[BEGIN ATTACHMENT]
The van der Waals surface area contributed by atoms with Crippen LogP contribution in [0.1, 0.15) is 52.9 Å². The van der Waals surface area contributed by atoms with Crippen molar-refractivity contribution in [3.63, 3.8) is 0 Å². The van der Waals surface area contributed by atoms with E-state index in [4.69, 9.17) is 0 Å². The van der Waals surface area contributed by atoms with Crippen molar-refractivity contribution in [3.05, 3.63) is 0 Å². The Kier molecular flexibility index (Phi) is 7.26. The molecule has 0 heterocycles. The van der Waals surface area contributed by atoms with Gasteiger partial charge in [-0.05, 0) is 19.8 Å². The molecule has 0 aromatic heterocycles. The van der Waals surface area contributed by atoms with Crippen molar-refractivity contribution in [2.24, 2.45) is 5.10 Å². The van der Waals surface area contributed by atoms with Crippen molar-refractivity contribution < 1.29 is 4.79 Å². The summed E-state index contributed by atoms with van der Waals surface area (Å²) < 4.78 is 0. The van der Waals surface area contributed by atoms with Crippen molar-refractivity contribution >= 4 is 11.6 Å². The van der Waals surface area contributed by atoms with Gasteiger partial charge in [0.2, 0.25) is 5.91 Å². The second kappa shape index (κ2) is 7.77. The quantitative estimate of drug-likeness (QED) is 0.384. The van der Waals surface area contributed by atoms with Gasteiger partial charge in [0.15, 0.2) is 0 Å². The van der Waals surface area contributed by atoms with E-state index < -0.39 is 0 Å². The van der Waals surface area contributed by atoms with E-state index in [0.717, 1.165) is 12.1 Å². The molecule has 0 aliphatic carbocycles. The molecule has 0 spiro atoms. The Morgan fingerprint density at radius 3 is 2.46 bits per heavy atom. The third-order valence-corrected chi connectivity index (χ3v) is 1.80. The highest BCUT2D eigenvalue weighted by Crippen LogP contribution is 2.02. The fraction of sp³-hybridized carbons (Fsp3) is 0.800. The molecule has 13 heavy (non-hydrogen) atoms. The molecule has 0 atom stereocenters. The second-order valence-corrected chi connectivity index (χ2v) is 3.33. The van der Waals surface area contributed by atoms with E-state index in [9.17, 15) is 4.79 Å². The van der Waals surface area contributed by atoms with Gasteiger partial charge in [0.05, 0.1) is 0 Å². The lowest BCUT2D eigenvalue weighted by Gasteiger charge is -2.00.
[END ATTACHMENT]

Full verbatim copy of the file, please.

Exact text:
The van der Waals surface area contributed by atoms with Crippen LogP contribution in [0.1, 0.15) is 52.9 Å². The van der Waals surface area contributed by atoms with Crippen molar-refractivity contribution in [3.63, 3.8) is 0 Å². The van der Waals surface area contributed by atoms with E-state index in [4.69, 9.17) is 0 Å². The van der Waals surface area contributed by atoms with Crippen molar-refractivity contribution in [3.05, 3.63) is 0 Å². The Kier molecular flexibility index (Phi) is 7.26. The molecule has 0 heterocycles. The van der Waals surface area contributed by atoms with Gasteiger partial charge in [-0.05, 0) is 19.8 Å². The molecule has 0 aromatic heterocycles. The van der Waals surface area contributed by atoms with Crippen molar-refractivity contribution in [2.24, 2.45) is 5.10 Å². The van der Waals surface area contributed by atoms with Crippen molar-refractivity contribution < 1.29 is 4.79 Å². The summed E-state index contributed by atoms with van der Waals surface area (Å²) < 4.78 is 0. The van der Waals surface area contributed by atoms with Crippen molar-refractivity contribution >= 4 is 11.6 Å². The van der Waals surface area contributed by atoms with Gasteiger partial charge in [0.2, 0.25) is 5.91 Å². The second kappa shape index (κ2) is 7.77. The quantitative estimate of drug-likeness (QED) is 0.384. The van der Waals surface area contributed by atoms with Gasteiger partial charge in [0.15, 0.2) is 0 Å². The van der Waals surface area contributed by atoms with E-state index < -0.39 is 0 Å². The van der Waals surface area contributed by atoms with E-state index in [0.717, 1.165) is 12.1 Å². The molecule has 0 aliphatic carbocycles. The molecule has 0 spiro atoms. The Morgan fingerprint density at radius 3 is 2.46 bits per heavy atom. The third-order valence-corrected chi connectivity index (χ3v) is 1.80. The highest BCUT2D eigenvalue weighted by Crippen LogP contribution is 2.02. The fraction of sp³-hybridized carbons (Fsp3) is 0.800. The molecule has 13 heavy (non-hydrogen) atoms. The molecule has 0 atom stereocenters. The second-order valence-corrected chi connectivity index (χ2v) is 3.33. The van der Waals surface area contributed by atoms with E-state index in [9.17, 15) is 4.79 Å². The van der Waals surface area contributed by atoms with Gasteiger partial charge in [0.05, 0.1) is 0 Å². The lowest BCUT2D eigenvalue weighted by Gasteiger charge is -2.00.